Caterpillar of the day: Xylophanes sp.

There is a genus of Sphingidae moths that where eyespots are particularly common: Xylophanes. Many of the species here have just the pair of eyespots on the anterior body segments behind the caterpillars true head. I have only seen 2 specimens so far from this genus - 2 different species I think. The first one had already reached its pre-pupal stage and the other was an ultimate instar (just before the pre-pupal stage).

Xylophanes sp. 1 (Prepupal)

Xylophanes libya

Xylophanes libya
You can see the caterpillars real head better in the second photo- it is slightly curled under the body segments. This prepupal stage sometimes found inside leaves that it had previously attached together as a shelter. They rest in a "C" shape, and when they are lightly pinched or touched in this pre-pupal stage they will flick to an inverted "C", perhaps wiggling in a snake-like way.

The other specimen I saw in Cacao was in its ultimate instar:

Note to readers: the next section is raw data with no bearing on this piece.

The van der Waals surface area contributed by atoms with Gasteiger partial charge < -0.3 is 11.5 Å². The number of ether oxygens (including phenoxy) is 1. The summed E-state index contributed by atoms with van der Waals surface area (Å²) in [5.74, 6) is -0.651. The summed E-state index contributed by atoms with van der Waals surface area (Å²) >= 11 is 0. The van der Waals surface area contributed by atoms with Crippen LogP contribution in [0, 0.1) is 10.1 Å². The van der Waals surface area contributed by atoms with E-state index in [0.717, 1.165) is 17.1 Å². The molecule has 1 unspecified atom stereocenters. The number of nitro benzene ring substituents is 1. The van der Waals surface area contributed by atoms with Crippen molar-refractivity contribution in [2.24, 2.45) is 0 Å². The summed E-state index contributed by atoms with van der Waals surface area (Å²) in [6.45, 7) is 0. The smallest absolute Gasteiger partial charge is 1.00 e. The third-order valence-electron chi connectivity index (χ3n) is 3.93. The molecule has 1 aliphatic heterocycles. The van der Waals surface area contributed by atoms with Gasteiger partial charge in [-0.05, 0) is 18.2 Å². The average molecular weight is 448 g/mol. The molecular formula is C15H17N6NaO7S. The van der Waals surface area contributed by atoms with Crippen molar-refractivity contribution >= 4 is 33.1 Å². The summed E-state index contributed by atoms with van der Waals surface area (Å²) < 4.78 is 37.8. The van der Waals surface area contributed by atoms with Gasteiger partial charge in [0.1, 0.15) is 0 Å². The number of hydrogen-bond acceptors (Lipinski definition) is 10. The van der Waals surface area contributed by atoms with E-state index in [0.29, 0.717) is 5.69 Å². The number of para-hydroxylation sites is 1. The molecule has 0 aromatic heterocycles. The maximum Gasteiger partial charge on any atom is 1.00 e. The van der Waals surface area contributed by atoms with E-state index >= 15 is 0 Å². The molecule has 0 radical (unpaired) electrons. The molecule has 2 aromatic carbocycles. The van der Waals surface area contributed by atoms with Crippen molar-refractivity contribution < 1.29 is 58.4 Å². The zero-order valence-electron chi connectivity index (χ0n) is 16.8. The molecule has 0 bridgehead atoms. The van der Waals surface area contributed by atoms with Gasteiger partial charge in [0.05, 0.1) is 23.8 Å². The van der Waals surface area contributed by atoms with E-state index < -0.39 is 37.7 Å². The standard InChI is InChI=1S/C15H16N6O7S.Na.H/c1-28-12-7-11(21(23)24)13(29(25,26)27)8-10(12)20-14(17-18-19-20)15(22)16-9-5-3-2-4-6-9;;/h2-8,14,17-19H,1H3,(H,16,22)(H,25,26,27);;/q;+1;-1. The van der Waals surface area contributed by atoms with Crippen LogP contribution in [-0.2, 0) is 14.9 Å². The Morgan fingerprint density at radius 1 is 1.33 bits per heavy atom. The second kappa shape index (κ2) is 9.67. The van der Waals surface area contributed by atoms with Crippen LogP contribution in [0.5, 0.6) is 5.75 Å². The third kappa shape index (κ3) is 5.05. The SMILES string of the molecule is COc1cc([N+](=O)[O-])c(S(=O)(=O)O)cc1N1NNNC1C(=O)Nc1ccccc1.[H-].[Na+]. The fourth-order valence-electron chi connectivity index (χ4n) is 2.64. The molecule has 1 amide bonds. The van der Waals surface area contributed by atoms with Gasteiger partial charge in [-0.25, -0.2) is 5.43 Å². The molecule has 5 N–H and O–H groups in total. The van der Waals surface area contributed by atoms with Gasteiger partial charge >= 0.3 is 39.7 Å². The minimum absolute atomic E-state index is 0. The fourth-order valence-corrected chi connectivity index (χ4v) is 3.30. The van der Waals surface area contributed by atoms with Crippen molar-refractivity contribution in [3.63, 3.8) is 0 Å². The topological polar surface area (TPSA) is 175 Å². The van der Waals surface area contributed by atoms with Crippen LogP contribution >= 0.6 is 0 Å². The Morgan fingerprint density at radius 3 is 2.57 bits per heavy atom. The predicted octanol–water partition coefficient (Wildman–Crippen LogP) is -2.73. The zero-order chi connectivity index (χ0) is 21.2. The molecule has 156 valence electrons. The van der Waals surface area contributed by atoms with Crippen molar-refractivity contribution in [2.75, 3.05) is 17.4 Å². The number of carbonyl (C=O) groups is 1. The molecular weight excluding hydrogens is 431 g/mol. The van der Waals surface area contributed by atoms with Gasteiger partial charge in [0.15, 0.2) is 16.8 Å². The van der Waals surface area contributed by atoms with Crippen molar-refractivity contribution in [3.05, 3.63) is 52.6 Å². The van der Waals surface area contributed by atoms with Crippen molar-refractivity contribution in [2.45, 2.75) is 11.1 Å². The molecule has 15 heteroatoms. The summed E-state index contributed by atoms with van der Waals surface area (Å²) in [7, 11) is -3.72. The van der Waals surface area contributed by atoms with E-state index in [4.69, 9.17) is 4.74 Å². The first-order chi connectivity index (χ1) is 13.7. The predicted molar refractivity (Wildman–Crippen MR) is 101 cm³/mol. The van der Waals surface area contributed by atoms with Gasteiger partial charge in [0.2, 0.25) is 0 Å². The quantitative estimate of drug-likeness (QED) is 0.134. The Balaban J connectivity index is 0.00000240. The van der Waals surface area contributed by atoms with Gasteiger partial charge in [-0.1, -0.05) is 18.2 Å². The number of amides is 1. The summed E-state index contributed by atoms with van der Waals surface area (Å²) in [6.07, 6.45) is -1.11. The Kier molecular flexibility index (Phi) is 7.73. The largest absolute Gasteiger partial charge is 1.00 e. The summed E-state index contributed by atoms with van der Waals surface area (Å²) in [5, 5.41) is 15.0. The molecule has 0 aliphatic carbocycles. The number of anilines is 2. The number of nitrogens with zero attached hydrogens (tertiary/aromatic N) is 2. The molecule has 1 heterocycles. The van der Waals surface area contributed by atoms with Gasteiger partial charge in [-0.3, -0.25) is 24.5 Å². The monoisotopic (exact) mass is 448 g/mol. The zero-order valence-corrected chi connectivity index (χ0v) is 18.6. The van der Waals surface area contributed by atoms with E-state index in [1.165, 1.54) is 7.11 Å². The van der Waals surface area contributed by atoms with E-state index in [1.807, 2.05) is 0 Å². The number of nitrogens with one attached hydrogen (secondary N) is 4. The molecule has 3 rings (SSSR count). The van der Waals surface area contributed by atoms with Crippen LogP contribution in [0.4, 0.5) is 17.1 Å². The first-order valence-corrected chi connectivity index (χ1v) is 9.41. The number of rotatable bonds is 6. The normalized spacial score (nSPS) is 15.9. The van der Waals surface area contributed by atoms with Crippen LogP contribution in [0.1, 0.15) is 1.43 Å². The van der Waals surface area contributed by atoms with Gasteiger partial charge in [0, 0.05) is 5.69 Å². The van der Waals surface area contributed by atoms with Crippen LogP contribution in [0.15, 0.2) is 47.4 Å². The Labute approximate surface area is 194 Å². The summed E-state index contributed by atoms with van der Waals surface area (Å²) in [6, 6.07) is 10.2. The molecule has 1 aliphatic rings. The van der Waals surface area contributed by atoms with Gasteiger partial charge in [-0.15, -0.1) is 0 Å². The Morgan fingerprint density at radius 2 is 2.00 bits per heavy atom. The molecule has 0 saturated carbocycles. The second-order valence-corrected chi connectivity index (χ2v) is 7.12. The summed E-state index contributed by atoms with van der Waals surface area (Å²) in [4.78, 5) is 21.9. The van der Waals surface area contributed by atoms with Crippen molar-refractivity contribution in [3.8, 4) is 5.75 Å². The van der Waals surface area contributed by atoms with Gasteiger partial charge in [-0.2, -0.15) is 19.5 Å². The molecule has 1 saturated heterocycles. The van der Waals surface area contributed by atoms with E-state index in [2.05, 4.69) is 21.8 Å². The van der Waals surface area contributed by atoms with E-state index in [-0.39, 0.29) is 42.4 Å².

Xylophanes sp. 2 (Ultimate Instar)

These eyespots are not overly conspicuous, but probably were in an earlier instar. Once I get a better ID I will try to post shots of the earlier instars for comparison. I have seen caterpillars from this genus pull their head in which helps make the body segments with the spots larger (also making the spots larger) and creates a snake-like head shape (at least to the human observer). I was told that some large caterpillars also do a wiggle behaviour when held which apparently feels like a snake.

Finally, here is a photo of Xylophanes anubus from the ACG caterpillar database. This is in its pre-ultimate instar. Again, many of these species are green at this point and trun brown only as they reach their ultimate instar. My guess is that this colour change has to do with microhabitat use. The earlier green stage probably spends most of its time on or amongst the leaves feeding, while the later brown stage may spend time looking for a good place to pupate. Both green and brown snakes could spell danger for an unlucky bird so both may be effective deterrents. The eyespots do however seem to be more highly contrasting on earlier green instar.

Xylophanes caterpillar. Pre-ultimate instar. Photo: ACG caterpillar database


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